There’s no doubt that some things get better with age — wine, cheese, sex. But there are other things that change so much year-by-year, that it’s hard to look back at where you once were. And if you’ve been trying to find something shiny in a pool of lackluster dates, then you likely know that dating is different in your early 20s than it is in your late 20s.
Go ahead now and ask for forgiveness for what you tolerated when you were 21, because the approaching-30 you would shake your head at what once impressed you. The nice part about being single for multiple years — is that you figure out more and more what you want, what you don’t and what you’re willing to compromise on. And in some very powerful, awesome, ways, you also learn how to care less about how it all goes and expect more out of yourself and your future partner.
In case you need a good belly laugh or you a reminder of how far you’ve come — or where you’re headed — here’s what dating is really like in your 20s. Naturally, in GIFs, because those are fun through the entire decade.
Age 20: I So Don’t Need A Boyfriend/Girlfriend.
Being single in college is so fun! There are so many parties, so many eligible people, I don’t want to settle down. I have time. I mean, it’s not like I’m 25 or something.
After 10 days of heavy antibiotics (thanks to an impromptu trip the ER), when my friends suggested margaritas on a Friday night, I happily obliged. We went through our usual catching-up work — craziness, what exercise class we’re planning to go to, the awesome event we should all sign-up for — and then we turned to the most entertaining topic: dating.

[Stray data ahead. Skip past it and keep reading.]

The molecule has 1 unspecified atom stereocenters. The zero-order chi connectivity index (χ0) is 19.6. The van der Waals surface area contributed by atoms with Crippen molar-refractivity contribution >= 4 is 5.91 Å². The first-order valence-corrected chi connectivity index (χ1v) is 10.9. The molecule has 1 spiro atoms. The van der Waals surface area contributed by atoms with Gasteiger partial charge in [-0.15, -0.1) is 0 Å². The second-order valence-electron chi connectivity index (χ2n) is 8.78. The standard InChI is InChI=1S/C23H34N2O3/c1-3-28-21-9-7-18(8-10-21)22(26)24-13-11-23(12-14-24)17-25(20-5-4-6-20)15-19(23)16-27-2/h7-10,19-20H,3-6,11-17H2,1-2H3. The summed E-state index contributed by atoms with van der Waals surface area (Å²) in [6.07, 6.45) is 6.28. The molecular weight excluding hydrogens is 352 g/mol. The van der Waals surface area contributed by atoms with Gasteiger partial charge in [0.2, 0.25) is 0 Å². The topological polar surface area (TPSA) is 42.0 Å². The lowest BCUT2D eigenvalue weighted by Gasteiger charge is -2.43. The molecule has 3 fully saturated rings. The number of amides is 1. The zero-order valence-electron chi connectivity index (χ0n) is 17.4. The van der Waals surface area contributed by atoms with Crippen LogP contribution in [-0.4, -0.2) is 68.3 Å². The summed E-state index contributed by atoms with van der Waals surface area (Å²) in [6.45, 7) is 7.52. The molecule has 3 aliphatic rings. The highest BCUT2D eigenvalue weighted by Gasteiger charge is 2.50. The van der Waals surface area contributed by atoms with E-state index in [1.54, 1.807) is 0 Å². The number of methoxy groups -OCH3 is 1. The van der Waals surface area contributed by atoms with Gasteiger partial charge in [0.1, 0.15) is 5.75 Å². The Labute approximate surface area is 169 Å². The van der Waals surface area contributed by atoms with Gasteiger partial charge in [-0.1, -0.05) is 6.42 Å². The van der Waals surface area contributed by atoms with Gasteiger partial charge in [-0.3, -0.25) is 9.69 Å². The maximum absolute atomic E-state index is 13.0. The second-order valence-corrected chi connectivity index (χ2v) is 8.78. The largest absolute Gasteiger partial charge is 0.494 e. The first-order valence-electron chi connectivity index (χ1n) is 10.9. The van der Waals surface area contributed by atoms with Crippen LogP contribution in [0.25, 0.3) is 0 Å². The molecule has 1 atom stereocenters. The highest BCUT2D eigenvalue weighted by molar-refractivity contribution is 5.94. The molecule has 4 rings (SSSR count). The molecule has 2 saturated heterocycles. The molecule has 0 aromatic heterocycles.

The two ladies I happened to be snacking guac and downing tequila flights with that evening were single like me. And though we’re all at varying levels of singleness, we all settled on one little fact: it’s hard. But while they stayed mostly optimistic about it and at least somewhat excited about the prospect of new dates (that could hopefully, turn into more than happy hour partners) — I was on an entirely opposite end of the spectrum. I’m tired of dating. Continue reading
I’ve been getting pretty burned out on the whole Tinder thing lately. So much swiping, so many unwelcome nudity, creepy opening messages, endless conversations that go nowhere and far too many (ridiculous) propositions. Blame it on being single in a city that sleeps around or just my lack of attention span — but I’ve had an on-and-off relationship with Tinder for a while now.
My mom, on the other hand is fascinated. When I would tell her about another date that didn’t go well, she’d instantly say ‘It’s because of Tinder.’ I can’t say she’s wrong, really, there is a certain amount of anonymity that apps provide, but she’s obviously never used it before — my dad called her on the good ‘ole phone when they dated in the 80s. Continue reading
When I matched with a tall, seemingly-charismatic man with a big smile online, I’ll be the first to admit I was a little skeptical. He looked almost too good to be true, and when he made reservations for our first date instead of leading it up to the happy hour gods, I found that old familiar voice in the back of my head that warns: “Uh, oh. This could be trouble.”